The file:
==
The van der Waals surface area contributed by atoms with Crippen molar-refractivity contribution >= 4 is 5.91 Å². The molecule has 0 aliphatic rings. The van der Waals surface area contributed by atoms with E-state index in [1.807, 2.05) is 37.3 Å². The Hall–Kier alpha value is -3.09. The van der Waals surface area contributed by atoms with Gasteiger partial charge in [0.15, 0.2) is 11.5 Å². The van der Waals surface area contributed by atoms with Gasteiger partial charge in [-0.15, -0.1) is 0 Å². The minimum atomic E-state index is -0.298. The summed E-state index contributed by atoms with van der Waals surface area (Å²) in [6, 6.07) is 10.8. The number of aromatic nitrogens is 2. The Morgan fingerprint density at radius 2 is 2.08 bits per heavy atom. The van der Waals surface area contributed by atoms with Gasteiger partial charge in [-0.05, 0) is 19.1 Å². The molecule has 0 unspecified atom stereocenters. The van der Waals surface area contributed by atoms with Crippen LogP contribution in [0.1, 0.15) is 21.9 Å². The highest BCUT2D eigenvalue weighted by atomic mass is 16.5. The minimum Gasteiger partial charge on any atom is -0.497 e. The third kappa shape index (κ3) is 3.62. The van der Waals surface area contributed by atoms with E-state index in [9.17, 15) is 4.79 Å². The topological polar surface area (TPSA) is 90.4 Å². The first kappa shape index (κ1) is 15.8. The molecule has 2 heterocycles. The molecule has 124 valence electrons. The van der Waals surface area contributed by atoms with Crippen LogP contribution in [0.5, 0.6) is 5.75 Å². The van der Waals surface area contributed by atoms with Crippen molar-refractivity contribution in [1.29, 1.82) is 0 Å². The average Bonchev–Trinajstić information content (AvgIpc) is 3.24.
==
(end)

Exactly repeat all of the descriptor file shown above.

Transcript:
The van der Waals surface area contributed by atoms with Crippen molar-refractivity contribution >= 4 is 5.91 Å². The molecule has 0 aliphatic rings. The van der Waals surface area contributed by atoms with E-state index in [1.807, 2.05) is 37.3 Å². The Hall–Kier alpha value is -3.09. The van der Waals surface area contributed by atoms with Gasteiger partial charge in [0.15, 0.2) is 11.5 Å². The van der Waals surface area contributed by atoms with Gasteiger partial charge in [-0.15, -0.1) is 0 Å². The minimum atomic E-state index is -0.298. The summed E-state index contributed by atoms with van der Waals surface area (Å²) in [6, 6.07) is 10.8. The number of aromatic nitrogens is 2. The Morgan fingerprint density at radius 2 is 2.08 bits per heavy atom. The van der Waals surface area contributed by atoms with Gasteiger partial charge in [-0.05, 0) is 19.1 Å². The molecule has 0 unspecified atom stereocenters. The van der Waals surface area contributed by atoms with Crippen LogP contribution in [0.1, 0.15) is 21.9 Å². The highest BCUT2D eigenvalue weighted by atomic mass is 16.5. The minimum Gasteiger partial charge on any atom is -0.497 e. The third kappa shape index (κ3) is 3.62. The van der Waals surface area contributed by atoms with E-state index in [9.17, 15) is 4.79 Å². The topological polar surface area (TPSA) is 90.4 Å². The first kappa shape index (κ1) is 15.8. The molecule has 2 heterocycles. The molecule has 124 valence electrons. The van der Waals surface area contributed by atoms with Crippen LogP contribution in [0.5, 0.6) is 5.75 Å². The van der Waals surface area contributed by atoms with Crippen molar-refractivity contribution in [1.29, 1.82) is 0 Å². The average Bonchev–Trinajstić information content (AvgIpc) is 3.24.